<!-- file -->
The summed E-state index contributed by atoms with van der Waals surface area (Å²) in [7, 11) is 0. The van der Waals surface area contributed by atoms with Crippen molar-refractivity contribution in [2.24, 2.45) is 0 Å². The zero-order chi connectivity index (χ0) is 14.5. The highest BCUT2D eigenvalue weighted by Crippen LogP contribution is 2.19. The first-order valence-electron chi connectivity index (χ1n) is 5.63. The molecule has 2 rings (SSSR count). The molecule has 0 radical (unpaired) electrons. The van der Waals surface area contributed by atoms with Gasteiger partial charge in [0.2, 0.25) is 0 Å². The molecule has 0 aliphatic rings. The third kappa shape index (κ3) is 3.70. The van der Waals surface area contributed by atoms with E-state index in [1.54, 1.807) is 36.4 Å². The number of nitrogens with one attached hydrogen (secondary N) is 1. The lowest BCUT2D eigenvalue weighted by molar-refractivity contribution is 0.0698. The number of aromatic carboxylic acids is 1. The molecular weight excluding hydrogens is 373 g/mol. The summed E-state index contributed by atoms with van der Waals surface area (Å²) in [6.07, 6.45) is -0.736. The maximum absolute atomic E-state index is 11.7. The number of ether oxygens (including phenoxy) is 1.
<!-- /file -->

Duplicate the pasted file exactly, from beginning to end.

The summed E-state index contributed by atoms with van der Waals surface area (Å²) in [7, 11) is 0. The van der Waals surface area contributed by atoms with Crippen molar-refractivity contribution in [2.24, 2.45) is 0 Å². The zero-order chi connectivity index (χ0) is 14.5. The highest BCUT2D eigenvalue weighted by Crippen LogP contribution is 2.19. The first-order valence-electron chi connectivity index (χ1n) is 5.63. The molecule has 2 rings (SSSR count). The molecule has 0 radical (unpaired) electrons. The van der Waals surface area contributed by atoms with Gasteiger partial charge in [0.2, 0.25) is 0 Å². The molecule has 0 aliphatic rings. The third kappa shape index (κ3) is 3.70. The van der Waals surface area contributed by atoms with E-state index in [1.54, 1.807) is 36.4 Å². The number of nitrogens with one attached hydrogen (secondary N) is 1. The lowest BCUT2D eigenvalue weighted by molar-refractivity contribution is 0.0698. The number of aromatic carboxylic acids is 1. The molecular weight excluding hydrogens is 373 g/mol. The summed E-state index contributed by atoms with van der Waals surface area (Å²) in [6.07, 6.45) is -0.736. The maximum absolute atomic E-state index is 11.7. The number of ether oxygens (including phenoxy) is 1.